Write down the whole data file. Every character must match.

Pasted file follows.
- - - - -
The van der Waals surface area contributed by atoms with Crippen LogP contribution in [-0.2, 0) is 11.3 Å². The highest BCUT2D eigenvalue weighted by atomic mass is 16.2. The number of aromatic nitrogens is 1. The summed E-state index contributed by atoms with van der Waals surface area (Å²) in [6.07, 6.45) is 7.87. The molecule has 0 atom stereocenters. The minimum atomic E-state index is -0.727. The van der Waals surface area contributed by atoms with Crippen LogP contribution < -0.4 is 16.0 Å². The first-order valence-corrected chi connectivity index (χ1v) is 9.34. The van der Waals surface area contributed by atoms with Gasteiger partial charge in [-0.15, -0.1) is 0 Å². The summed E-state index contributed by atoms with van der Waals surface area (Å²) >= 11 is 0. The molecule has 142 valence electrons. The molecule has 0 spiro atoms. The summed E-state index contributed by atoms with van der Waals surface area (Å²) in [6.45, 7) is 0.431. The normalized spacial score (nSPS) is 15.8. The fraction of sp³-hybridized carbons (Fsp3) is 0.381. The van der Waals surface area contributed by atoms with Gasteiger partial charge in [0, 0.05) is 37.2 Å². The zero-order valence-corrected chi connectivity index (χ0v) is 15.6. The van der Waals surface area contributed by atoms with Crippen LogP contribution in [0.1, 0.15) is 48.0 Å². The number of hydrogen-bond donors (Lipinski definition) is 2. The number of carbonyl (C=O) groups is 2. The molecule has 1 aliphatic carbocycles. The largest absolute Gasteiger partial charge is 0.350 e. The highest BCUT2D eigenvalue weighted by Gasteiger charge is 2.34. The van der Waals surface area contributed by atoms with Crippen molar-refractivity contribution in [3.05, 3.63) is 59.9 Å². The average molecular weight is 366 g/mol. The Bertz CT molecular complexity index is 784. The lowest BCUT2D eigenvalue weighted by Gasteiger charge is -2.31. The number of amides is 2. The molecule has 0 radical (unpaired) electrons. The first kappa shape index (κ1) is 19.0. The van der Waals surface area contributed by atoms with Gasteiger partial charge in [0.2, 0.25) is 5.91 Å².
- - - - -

The van der Waals surface area contributed by atoms with Crippen LogP contribution in [-0.2, 0) is 11.3 Å². The highest BCUT2D eigenvalue weighted by atomic mass is 16.2. The number of aromatic nitrogens is 1. The summed E-state index contributed by atoms with van der Waals surface area (Å²) in [6.07, 6.45) is 7.87. The molecule has 0 atom stereocenters. The minimum atomic E-state index is -0.727. The van der Waals surface area contributed by atoms with Crippen LogP contribution < -0.4 is 16.0 Å². The first-order valence-corrected chi connectivity index (χ1v) is 9.34. The van der Waals surface area contributed by atoms with Gasteiger partial charge in [-0.15, -0.1) is 0 Å². The summed E-state index contributed by atoms with van der Waals surface area (Å²) >= 11 is 0. The molecule has 142 valence electrons. The molecule has 0 spiro atoms. The summed E-state index contributed by atoms with van der Waals surface area (Å²) in [6.45, 7) is 0.431. The normalized spacial score (nSPS) is 15.8. The fraction of sp³-hybridized carbons (Fsp3) is 0.381. The van der Waals surface area contributed by atoms with Gasteiger partial charge in [0, 0.05) is 37.2 Å². The zero-order valence-corrected chi connectivity index (χ0v) is 15.6. The van der Waals surface area contributed by atoms with Crippen LogP contribution in [0.1, 0.15) is 48.0 Å². The number of hydrogen-bond donors (Lipinski definition) is 2. The number of carbonyl (C=O) groups is 2. The molecule has 1 aliphatic carbocycles. The largest absolute Gasteiger partial charge is 0.350 e. The highest BCUT2D eigenvalue weighted by Gasteiger charge is 2.34. The van der Waals surface area contributed by atoms with Crippen molar-refractivity contribution in [3.05, 3.63) is 59.9 Å². The average molecular weight is 366 g/mol. The Bertz CT molecular complexity index is 784. The lowest BCUT2D eigenvalue weighted by Gasteiger charge is -2.31. The number of amides is 2. The molecule has 0 radical (unpaired) electrons. The first kappa shape index (κ1) is 19.0. The van der Waals surface area contributed by atoms with Gasteiger partial charge in [0.2, 0.25) is 5.91 Å².